Four children between ages 5 and 7 are splitting up after a group learning session and heading to individually placed keyboards around the wall in a group learning room inside Bach to Rock’s Fishers location at 12514 E. 116th St.
The children, part of the music school’s Kids N Keys program, are learning the basics of piano so that they can progress to eventually master the chords used by musicians such as Johann Sebastian Bach, The Beatles, or popular South Korean group BTS. At Bach to Rock, students learn an eclectic mix rather than focusing on a particular style.
Co-owner Kellie Miles-Fink describes it as “just teaching music.”
Bach to Rock is a music school that is growing as quickly as the number of genres it teaches. There are more than 50 Bach to Rock locations across the United States, including three new central Indiana locations in 2021. The Fishers location opened in April and a Zionsville location opened in late July. There also is a school in Carmel.
Mile-Fink, 30, co-owns the Fishers location with the husband-and-wife team of Andy and Jennifer Flickner. The Flickners also own the Zionsville and Carmel locations. Miles-Fink, 30, began working for the Flickners at the Carmel location in 2018.
Miles-Fink, who also is the director of the Fishers location, has a background in singing. She started in choral ensembles and continued through college. She sang at Indiana University and at Marian University while pursuing a master’s degree. Her first job out of school was as a fifth-grade music teacher in Indianapolis.
In 2018, the Flickner’s were looking for early childhood piano instructors. Along with playing the piano as a little girl, Miles-Fink saw the opportunity to combine her passion for music with her love for education.
“I really knew that I wanted to work with kids, and I love education, and that’s part of what appeals to me about Bach to Rock,” Miles-Fink said. “It has this great curriculum, and everyone is learning, which is fabulous.”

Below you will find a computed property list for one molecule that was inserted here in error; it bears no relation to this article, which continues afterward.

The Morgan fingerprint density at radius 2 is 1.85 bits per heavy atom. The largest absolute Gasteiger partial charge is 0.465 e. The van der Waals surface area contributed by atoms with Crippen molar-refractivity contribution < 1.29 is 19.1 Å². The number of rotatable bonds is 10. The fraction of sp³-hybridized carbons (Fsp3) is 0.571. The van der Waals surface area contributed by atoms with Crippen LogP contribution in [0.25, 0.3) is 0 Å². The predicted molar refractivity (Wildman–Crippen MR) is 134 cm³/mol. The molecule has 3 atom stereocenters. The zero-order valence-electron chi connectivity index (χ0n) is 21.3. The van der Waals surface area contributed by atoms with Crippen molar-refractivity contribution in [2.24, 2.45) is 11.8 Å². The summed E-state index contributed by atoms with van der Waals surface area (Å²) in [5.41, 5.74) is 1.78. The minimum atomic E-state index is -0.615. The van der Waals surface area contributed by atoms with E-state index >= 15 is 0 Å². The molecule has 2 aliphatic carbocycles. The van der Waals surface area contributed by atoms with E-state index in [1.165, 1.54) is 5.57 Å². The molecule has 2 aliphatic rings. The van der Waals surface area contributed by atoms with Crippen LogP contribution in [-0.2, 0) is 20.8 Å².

Miles-Fink rose from her role as instructor to working the front desk to becoming the Carmel location’s first assistant director, a position she held for two years. In early 2021, she and the Flickners decided to expand and opened the Fishers location as 50/50 business partners.
“It’s amazing what young people can learn and how quickly they can accomplish things,” Miles-Fink said. “(Seeing that growth) is one of the things that made me feel that (teaching children music) is one of the best jobs in the world.”
Although most of the school’s programs are targeted to children, there is no age for lessons at Bach to Rock. It has programs for toddlers and lessons for adults.
“We get a lot of adults who have never played before, or adults who have had a bucket list of learning an instrument, or we get people who played an instrument as a kid and have always dreamt of coming back,” Miles-Fink said. “And that’s really special to see the rekindling of the love of music.”
To help Miles-Fink, who teaches some of the lessons, the school brings in experienced musicians. Some are studying music in college and others have advanced degrees in music. And some, like Corey Dossett-Ware, are former teachers. Then there is Buong Hoo Lau, who teaches at Bach to Rock and once ran a music school in Malaysia.
“My wife and I are so thankful to be able to teach here at Bach to Rock. We are very comfortable with the system here,” Lau said. “They don’t just learn some method (practicing) books but also chords and play at their own pace. It’s really helpful.”
For more, visit b2rmusic.com.
From Malaysia to Fishers
Buong Hoo Lau, an instructor at Bach To Rock who specializes in the violin, took a long and winding journey to end up at the Fishers music school.
A year ago, Lau returned to Indiana after spending more than 20 years in his native Malaysia, running an American–style music school in his hometown of Miri.
“We tried to bring our education system here (in America) home,” Lau said.
Lau said that the education system in Miri was structured like a British system, which Lau found too rigid and focused on exams. He preferred the American system that focuses on recitals and boosting a student’s creativity and freedom.
“The students would be so stressed and weren’t having fun,” Lau said. “So, we decided, ‘Let’s make recitals the ultimate goal so they can perform on the stage.’”
Lau estimates approximately 300 students attended his school each year.
After a couple of decades back in Malaysia, Lau returned to Indiana to be closer to his children, who are studying in college. His son is at Purdue University and his daughter at Emory University.